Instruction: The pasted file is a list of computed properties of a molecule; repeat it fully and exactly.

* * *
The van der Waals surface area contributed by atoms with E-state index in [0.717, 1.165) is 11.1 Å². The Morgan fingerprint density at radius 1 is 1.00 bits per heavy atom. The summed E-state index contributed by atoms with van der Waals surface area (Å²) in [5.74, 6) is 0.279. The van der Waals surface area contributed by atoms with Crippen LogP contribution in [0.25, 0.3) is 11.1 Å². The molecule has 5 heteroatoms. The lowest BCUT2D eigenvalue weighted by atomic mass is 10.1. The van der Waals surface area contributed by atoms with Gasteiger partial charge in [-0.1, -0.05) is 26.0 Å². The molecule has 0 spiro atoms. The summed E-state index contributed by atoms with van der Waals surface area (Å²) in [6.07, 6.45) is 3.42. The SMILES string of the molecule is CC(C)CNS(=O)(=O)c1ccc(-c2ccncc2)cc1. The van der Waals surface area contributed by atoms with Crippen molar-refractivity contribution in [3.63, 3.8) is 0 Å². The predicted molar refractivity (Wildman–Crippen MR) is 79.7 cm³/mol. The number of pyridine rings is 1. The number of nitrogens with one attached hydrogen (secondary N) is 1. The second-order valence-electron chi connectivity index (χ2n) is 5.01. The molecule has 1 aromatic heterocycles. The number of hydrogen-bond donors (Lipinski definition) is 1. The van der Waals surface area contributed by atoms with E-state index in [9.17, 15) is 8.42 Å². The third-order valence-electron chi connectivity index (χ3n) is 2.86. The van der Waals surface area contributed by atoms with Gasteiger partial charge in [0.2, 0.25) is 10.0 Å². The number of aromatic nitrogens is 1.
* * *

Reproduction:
The van der Waals surface area contributed by atoms with E-state index in [0.717, 1.165) is 11.1 Å². The Morgan fingerprint density at radius 1 is 1.00 bits per heavy atom. The summed E-state index contributed by atoms with van der Waals surface area (Å²) in [5.74, 6) is 0.279. The van der Waals surface area contributed by atoms with Crippen LogP contribution in [0.25, 0.3) is 11.1 Å². The molecule has 5 heteroatoms. The lowest BCUT2D eigenvalue weighted by atomic mass is 10.1. The van der Waals surface area contributed by atoms with Gasteiger partial charge in [-0.1, -0.05) is 26.0 Å². The molecule has 0 spiro atoms. The summed E-state index contributed by atoms with van der Waals surface area (Å²) in [6.07, 6.45) is 3.42. The SMILES string of the molecule is CC(C)CNS(=O)(=O)c1ccc(-c2ccncc2)cc1. The van der Waals surface area contributed by atoms with Crippen molar-refractivity contribution in [3.63, 3.8) is 0 Å². The predicted molar refractivity (Wildman–Crippen MR) is 79.7 cm³/mol. The number of pyridine rings is 1. The number of nitrogens with one attached hydrogen (secondary N) is 1. The second-order valence-electron chi connectivity index (χ2n) is 5.01. The molecule has 1 aromatic heterocycles. The number of hydrogen-bond donors (Lipinski definition) is 1. The van der Waals surface area contributed by atoms with E-state index in [9.17, 15) is 8.42 Å². The third-order valence-electron chi connectivity index (χ3n) is 2.86. The van der Waals surface area contributed by atoms with Gasteiger partial charge in [0.2, 0.25) is 10.0 Å². The number of aromatic nitrogens is 1.